This post is also available in: French
I sometimes feel guilty about my taking my retirement at 60, when many others my age have to keep working, sometimes in jobs they don’t enjoy or with physical challenges.
People kindly say, ‘don’t worry, you’ve earned it’ but I don’t think that is quite true.
Sure, I’ve worked hard, but so has everyone else around me, and mine has been mostly a life of privilege.
I am deeply thankful, but also aware that much of the wealth around me has been generated through the exploitation of nature and people and from capitalism and colonization.
This is my heritage.
This being said, I don’t regret my decision to leave the public service after 21 years. It was time to move on.
What I did not anticipate is this feeling of guilt.
Who am I to play golf or ‘do nothing’ when the world around me is literally burning?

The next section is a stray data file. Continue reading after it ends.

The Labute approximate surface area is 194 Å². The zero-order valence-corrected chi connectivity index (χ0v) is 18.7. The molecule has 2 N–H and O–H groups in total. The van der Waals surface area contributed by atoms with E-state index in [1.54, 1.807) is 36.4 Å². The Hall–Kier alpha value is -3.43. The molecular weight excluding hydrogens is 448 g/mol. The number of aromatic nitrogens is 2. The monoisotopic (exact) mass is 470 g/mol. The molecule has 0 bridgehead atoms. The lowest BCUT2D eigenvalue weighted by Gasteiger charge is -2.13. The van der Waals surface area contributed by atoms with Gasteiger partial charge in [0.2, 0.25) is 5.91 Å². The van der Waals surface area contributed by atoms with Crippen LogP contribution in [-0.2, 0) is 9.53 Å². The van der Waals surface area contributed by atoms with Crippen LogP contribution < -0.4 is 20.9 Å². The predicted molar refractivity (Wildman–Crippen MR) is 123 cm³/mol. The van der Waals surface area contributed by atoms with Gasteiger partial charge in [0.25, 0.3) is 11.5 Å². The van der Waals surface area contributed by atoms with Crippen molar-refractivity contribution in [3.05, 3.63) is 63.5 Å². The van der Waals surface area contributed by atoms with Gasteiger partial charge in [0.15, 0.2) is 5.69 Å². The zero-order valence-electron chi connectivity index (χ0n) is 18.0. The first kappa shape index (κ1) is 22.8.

I think philosopher Todd Dufresne, who I heard speak on CBC Radio’s Ideas, understands the issues correctly in his book Democracy of Suffering:
… Our serial experiences of catastrophic climate change herald an intellectual and moral awakening – one that lays the groundwork, albeit at the last possible moment, for a future beyond individualism, hate, and greed. That future is unapologetically collective. It begins with a shift in human consciousness, with philosophy in its broadest sense, and extends to a reengagement with our greatest ideals of economic, social, and political justice for all … either now or never.
I agree that is the best, and likely only, way to go forward.
I will work my way through my feelings of guilt and then do what I can to respond to Prof. Dufresne’s challenge.